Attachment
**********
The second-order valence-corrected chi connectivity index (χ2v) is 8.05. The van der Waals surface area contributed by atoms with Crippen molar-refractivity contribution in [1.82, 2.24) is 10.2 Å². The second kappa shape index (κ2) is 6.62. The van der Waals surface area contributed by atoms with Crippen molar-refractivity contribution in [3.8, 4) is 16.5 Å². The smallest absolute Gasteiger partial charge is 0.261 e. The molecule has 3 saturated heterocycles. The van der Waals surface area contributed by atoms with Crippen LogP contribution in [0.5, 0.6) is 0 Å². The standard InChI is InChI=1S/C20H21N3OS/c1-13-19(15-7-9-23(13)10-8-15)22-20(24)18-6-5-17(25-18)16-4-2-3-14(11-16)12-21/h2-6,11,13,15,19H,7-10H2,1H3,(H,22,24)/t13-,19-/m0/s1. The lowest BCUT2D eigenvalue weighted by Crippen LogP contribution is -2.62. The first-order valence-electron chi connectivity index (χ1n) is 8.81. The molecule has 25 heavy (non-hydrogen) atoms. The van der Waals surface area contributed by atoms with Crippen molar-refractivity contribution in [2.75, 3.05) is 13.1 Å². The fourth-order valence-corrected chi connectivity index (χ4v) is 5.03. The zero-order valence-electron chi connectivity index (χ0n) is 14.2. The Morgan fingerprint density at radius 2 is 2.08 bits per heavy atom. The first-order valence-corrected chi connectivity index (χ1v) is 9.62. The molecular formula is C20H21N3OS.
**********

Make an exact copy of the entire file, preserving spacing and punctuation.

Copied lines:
The second-order valence-corrected chi connectivity index (χ2v) is 8.05. The van der Waals surface area contributed by atoms with Crippen molar-refractivity contribution in [1.82, 2.24) is 10.2 Å². The second kappa shape index (κ2) is 6.62. The van der Waals surface area contributed by atoms with Crippen molar-refractivity contribution in [3.8, 4) is 16.5 Å². The smallest absolute Gasteiger partial charge is 0.261 e. The molecule has 3 saturated heterocycles. The van der Waals surface area contributed by atoms with Crippen LogP contribution in [0.5, 0.6) is 0 Å². The standard InChI is InChI=1S/C20H21N3OS/c1-13-19(15-7-9-23(13)10-8-15)22-20(24)18-6-5-17(25-18)16-4-2-3-14(11-16)12-21/h2-6,11,13,15,19H,7-10H2,1H3,(H,22,24)/t13-,19-/m0/s1. The lowest BCUT2D eigenvalue weighted by Crippen LogP contribution is -2.62. The first-order valence-electron chi connectivity index (χ1n) is 8.81. The molecule has 25 heavy (non-hydrogen) atoms. The van der Waals surface area contributed by atoms with Crippen molar-refractivity contribution in [2.75, 3.05) is 13.1 Å². The fourth-order valence-corrected chi connectivity index (χ4v) is 5.03. The zero-order valence-electron chi connectivity index (χ0n) is 14.2. The Morgan fingerprint density at radius 2 is 2.08 bits per heavy atom. The first-order valence-corrected chi connectivity index (χ1v) is 9.62. The molecular formula is C20H21N3OS.